PORTRUSH, Northern Ireland, July 21 (Reuters) - Shane Lowry overcame a slow start and had one hand on the Claret Jug, five strokes clear of Englishman Tommy Fleetwood halfway through the final round at the British Open on Sunday.
If the Irishman was filled with nerves starting the day with a four-shot lead, it was not obvious early on apart from the iron shot that launched his round on the par-four first at Royal Portrush which he pulled into the rough.
But Lowry sank a confidence-boosting six-footer to salvage a bogey and looked every bit a champion for the next hour after that in the intermittent driving rain, avoiding the punishing rough and knee-high rough waiting to gobble up errant shots.
The wind, as forecast, strengthened as the leaders played the front nine, with the heavy rain adding another layer of difficulty as the worst weather of the week arrived right on schedule.
But 32-year-old Lowry handled it all as though it was a Sunday stroll in the park, keeping his ball-flight low and putting assuredly with his cross-handed putting style.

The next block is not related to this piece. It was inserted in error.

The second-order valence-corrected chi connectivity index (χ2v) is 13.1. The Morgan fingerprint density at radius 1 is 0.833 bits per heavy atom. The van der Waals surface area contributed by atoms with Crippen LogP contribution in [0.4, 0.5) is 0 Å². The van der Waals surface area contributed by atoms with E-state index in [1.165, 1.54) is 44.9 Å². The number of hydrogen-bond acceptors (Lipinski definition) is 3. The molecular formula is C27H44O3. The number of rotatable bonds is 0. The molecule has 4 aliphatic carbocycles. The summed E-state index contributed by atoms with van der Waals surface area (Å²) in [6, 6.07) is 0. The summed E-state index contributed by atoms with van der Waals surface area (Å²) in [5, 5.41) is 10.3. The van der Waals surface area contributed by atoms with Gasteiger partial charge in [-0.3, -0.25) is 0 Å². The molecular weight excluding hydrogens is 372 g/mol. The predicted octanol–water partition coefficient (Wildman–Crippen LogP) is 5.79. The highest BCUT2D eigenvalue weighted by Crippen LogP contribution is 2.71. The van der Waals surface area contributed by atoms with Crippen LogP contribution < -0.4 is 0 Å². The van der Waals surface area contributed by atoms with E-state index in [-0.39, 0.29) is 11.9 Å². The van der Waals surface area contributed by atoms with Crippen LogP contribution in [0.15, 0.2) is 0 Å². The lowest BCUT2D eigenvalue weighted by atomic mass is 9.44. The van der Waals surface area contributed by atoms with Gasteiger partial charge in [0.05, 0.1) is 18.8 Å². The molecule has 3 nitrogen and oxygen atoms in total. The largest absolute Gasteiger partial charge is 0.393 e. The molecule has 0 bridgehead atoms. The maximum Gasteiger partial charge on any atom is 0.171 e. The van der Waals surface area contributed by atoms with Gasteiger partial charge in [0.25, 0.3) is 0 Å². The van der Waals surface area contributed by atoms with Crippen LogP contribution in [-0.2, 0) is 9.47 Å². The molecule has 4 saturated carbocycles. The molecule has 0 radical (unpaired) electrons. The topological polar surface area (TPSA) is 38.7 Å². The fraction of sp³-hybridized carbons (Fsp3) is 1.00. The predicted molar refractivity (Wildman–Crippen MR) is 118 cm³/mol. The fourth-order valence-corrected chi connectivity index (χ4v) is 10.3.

He picked off birdies at the fourth, fifth and seventh holes to extend his lead over Fleetwood, who for his part was also playing pretty well.
Lowry subsequently bogeyed the eighth hole in the worst of the weather, but Fleetwood also dropped a shot as the rain pelted down.
Another wayward drive and bogey at the ninth left Lowry on the same score as he started the day, 16-under par, as he turned for home.
Fleetwood was 11-under, while another Englishman, Lee Westwood was third on nine-under after 11 holes.
After Lowry was greeted by fervent singing amid wild if somewhat premature celebrations on Saturday, the weather on Sunday served to create a somewhat more subdued atmosphere.
As he started the more difficult back nine, Lowry no doubt recognised that it was way too early to start planning his victory speech.
Two months ago, Brooks Koepka had a six-shot lead with eight holes to play at the PGA Championship, only to make four straight bogeys before steadying the ship for a two-stroke victory. (Reporting by Simon Evans; Writing by Andrew Both in Cary, North Carolina)